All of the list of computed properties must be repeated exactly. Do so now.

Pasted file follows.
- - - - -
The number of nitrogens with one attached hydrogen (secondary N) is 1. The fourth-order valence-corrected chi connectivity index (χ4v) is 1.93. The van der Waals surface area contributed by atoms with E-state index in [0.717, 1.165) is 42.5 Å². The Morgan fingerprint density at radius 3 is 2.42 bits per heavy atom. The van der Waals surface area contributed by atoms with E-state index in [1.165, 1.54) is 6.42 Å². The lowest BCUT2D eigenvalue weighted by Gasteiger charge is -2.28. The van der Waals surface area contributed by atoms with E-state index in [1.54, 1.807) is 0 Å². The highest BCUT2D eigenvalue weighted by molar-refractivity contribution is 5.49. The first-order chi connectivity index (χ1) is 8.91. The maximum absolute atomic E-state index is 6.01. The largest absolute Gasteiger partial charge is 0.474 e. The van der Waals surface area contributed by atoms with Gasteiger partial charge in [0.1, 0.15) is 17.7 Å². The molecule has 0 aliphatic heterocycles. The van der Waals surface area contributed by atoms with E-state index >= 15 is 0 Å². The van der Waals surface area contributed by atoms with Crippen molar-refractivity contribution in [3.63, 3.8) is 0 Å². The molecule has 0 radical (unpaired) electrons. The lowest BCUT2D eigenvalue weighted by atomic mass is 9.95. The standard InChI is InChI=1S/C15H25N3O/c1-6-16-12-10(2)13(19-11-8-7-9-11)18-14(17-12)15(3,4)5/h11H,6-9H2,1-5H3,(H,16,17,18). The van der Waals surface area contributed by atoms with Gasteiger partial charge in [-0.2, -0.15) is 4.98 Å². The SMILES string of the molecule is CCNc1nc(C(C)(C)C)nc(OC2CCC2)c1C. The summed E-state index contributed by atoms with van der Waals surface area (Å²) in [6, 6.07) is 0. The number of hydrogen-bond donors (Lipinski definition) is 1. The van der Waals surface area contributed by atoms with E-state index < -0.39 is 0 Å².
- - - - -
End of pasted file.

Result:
The number of nitrogens with one attached hydrogen (secondary N) is 1. The fourth-order valence-corrected chi connectivity index (χ4v) is 1.93. The van der Waals surface area contributed by atoms with E-state index in [0.717, 1.165) is 42.5 Å². The Morgan fingerprint density at radius 3 is 2.42 bits per heavy atom. The van der Waals surface area contributed by atoms with E-state index in [1.165, 1.54) is 6.42 Å². The lowest BCUT2D eigenvalue weighted by Gasteiger charge is -2.28. The van der Waals surface area contributed by atoms with E-state index in [1.54, 1.807) is 0 Å². The highest BCUT2D eigenvalue weighted by molar-refractivity contribution is 5.49. The first-order chi connectivity index (χ1) is 8.91. The maximum absolute atomic E-state index is 6.01. The largest absolute Gasteiger partial charge is 0.474 e. The van der Waals surface area contributed by atoms with Gasteiger partial charge in [0.1, 0.15) is 17.7 Å². The molecule has 0 aliphatic heterocycles. The van der Waals surface area contributed by atoms with E-state index >= 15 is 0 Å². The van der Waals surface area contributed by atoms with Crippen molar-refractivity contribution in [3.63, 3.8) is 0 Å². The molecule has 0 radical (unpaired) electrons. The lowest BCUT2D eigenvalue weighted by atomic mass is 9.95. The standard InChI is InChI=1S/C15H25N3O/c1-6-16-12-10(2)13(19-11-8-7-9-11)18-14(17-12)15(3,4)5/h11H,6-9H2,1-5H3,(H,16,17,18). The van der Waals surface area contributed by atoms with Gasteiger partial charge in [-0.2, -0.15) is 4.98 Å². The SMILES string of the molecule is CCNc1nc(C(C)(C)C)nc(OC2CCC2)c1C. The summed E-state index contributed by atoms with van der Waals surface area (Å²) in [6, 6.07) is 0. The number of hydrogen-bond donors (Lipinski definition) is 1. The van der Waals surface area contributed by atoms with E-state index < -0.39 is 0 Å².